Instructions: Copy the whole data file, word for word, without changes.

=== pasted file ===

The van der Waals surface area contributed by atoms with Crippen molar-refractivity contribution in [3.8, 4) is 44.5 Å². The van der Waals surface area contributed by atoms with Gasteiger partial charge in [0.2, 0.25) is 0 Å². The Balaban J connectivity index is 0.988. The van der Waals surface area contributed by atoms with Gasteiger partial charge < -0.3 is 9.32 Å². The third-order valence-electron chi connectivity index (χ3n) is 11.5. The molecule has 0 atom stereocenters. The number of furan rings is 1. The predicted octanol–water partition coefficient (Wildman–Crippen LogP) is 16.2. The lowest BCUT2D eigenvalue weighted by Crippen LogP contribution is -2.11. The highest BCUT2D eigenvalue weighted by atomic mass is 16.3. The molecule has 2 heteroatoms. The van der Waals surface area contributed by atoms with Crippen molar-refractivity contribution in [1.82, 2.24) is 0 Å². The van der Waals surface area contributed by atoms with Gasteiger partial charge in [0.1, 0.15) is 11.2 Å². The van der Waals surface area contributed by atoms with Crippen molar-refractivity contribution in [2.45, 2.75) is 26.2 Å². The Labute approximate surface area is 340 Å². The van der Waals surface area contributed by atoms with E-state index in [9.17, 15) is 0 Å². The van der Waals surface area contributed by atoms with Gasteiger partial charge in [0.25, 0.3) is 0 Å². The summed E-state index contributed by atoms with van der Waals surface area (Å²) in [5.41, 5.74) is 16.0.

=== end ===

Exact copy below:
The van der Waals surface area contributed by atoms with Crippen molar-refractivity contribution in [3.8, 4) is 44.5 Å². The van der Waals surface area contributed by atoms with Gasteiger partial charge in [0.2, 0.25) is 0 Å². The Balaban J connectivity index is 0.988. The van der Waals surface area contributed by atoms with Gasteiger partial charge < -0.3 is 9.32 Å². The third-order valence-electron chi connectivity index (χ3n) is 11.5. The molecule has 0 atom stereocenters. The number of furan rings is 1. The predicted octanol–water partition coefficient (Wildman–Crippen LogP) is 16.2. The lowest BCUT2D eigenvalue weighted by Crippen LogP contribution is -2.11. The highest BCUT2D eigenvalue weighted by atomic mass is 16.3. The molecule has 2 heteroatoms. The van der Waals surface area contributed by atoms with Crippen molar-refractivity contribution in [1.82, 2.24) is 0 Å². The van der Waals surface area contributed by atoms with Gasteiger partial charge in [0.1, 0.15) is 11.2 Å². The van der Waals surface area contributed by atoms with Crippen molar-refractivity contribution in [2.45, 2.75) is 26.2 Å². The Labute approximate surface area is 340 Å². The van der Waals surface area contributed by atoms with E-state index in [9.17, 15) is 0 Å². The van der Waals surface area contributed by atoms with Gasteiger partial charge in [0.25, 0.3) is 0 Å². The summed E-state index contributed by atoms with van der Waals surface area (Å²) in [5.41, 5.74) is 16.0.